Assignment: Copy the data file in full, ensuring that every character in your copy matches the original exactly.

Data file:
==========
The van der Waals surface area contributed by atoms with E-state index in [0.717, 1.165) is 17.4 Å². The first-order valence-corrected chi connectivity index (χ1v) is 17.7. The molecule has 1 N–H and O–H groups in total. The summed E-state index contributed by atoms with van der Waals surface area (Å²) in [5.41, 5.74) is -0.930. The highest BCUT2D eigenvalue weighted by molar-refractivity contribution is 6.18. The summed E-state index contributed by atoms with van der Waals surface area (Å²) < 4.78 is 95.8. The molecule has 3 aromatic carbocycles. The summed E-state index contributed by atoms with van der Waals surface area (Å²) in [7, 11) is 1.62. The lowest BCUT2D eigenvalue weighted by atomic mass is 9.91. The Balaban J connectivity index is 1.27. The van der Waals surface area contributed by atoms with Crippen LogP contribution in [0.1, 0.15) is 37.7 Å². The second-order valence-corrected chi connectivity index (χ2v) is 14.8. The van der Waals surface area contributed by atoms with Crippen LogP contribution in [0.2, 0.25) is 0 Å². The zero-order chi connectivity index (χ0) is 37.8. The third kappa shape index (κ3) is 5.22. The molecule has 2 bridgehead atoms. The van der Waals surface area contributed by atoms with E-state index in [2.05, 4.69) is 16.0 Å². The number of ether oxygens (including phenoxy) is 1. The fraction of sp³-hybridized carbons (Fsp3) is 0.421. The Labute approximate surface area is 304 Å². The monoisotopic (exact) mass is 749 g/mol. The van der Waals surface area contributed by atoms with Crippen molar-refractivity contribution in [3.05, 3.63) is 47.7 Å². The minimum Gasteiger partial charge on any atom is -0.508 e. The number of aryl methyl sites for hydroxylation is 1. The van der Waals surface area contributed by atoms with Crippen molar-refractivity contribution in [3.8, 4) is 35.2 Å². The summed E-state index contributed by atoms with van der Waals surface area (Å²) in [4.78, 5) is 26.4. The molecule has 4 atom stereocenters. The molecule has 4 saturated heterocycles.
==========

The van der Waals surface area contributed by atoms with E-state index in [0.717, 1.165) is 17.4 Å². The first-order valence-corrected chi connectivity index (χ1v) is 17.7. The molecule has 1 N–H and O–H groups in total. The summed E-state index contributed by atoms with van der Waals surface area (Å²) in [5.41, 5.74) is -0.930. The highest BCUT2D eigenvalue weighted by molar-refractivity contribution is 6.18. The summed E-state index contributed by atoms with van der Waals surface area (Å²) < 4.78 is 95.8. The molecule has 3 aromatic carbocycles. The summed E-state index contributed by atoms with van der Waals surface area (Å²) in [7, 11) is 1.62. The lowest BCUT2D eigenvalue weighted by atomic mass is 9.91. The Balaban J connectivity index is 1.27. The van der Waals surface area contributed by atoms with Crippen LogP contribution in [0.1, 0.15) is 37.7 Å². The second-order valence-corrected chi connectivity index (χ2v) is 14.8. The van der Waals surface area contributed by atoms with Crippen LogP contribution in [0.2, 0.25) is 0 Å². The zero-order chi connectivity index (χ0) is 37.8. The third kappa shape index (κ3) is 5.22. The molecule has 2 bridgehead atoms. The van der Waals surface area contributed by atoms with E-state index in [2.05, 4.69) is 16.0 Å². The number of ether oxygens (including phenoxy) is 1. The fraction of sp³-hybridized carbons (Fsp3) is 0.421. The Labute approximate surface area is 304 Å². The monoisotopic (exact) mass is 749 g/mol. The van der Waals surface area contributed by atoms with Crippen molar-refractivity contribution in [3.05, 3.63) is 47.7 Å². The minimum Gasteiger partial charge on any atom is -0.508 e. The number of aryl methyl sites for hydroxylation is 1. The van der Waals surface area contributed by atoms with Crippen molar-refractivity contribution in [3.8, 4) is 35.2 Å². The summed E-state index contributed by atoms with van der Waals surface area (Å²) in [4.78, 5) is 26.4. The molecule has 4 atom stereocenters. The molecule has 4 saturated heterocycles.